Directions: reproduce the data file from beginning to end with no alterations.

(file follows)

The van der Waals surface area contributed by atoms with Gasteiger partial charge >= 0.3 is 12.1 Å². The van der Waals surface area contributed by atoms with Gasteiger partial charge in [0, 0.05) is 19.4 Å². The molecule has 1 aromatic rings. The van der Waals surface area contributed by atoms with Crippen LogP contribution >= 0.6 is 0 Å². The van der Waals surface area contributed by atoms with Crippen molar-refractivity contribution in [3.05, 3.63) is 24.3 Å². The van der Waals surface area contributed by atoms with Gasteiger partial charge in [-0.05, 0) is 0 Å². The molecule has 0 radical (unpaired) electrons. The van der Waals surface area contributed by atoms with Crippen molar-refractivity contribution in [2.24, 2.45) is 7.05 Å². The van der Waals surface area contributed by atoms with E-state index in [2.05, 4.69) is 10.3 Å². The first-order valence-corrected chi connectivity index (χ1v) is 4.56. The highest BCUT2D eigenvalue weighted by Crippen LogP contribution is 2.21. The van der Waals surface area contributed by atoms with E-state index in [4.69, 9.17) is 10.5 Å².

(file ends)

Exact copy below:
The van der Waals surface area contributed by atoms with Gasteiger partial charge >= 0.3 is 12.1 Å². The van der Waals surface area contributed by atoms with Gasteiger partial charge in [0, 0.05) is 19.4 Å². The molecule has 1 aromatic rings. The van der Waals surface area contributed by atoms with Crippen LogP contribution >= 0.6 is 0 Å². The van der Waals surface area contributed by atoms with Crippen molar-refractivity contribution in [3.05, 3.63) is 24.3 Å². The van der Waals surface area contributed by atoms with Gasteiger partial charge in [-0.05, 0) is 0 Å². The molecule has 0 radical (unpaired) electrons. The van der Waals surface area contributed by atoms with Crippen molar-refractivity contribution in [2.24, 2.45) is 7.05 Å². The van der Waals surface area contributed by atoms with E-state index in [2.05, 4.69) is 10.3 Å². The first-order valence-corrected chi connectivity index (χ1v) is 4.56. The highest BCUT2D eigenvalue weighted by Crippen LogP contribution is 2.21. The van der Waals surface area contributed by atoms with E-state index in [4.69, 9.17) is 10.5 Å².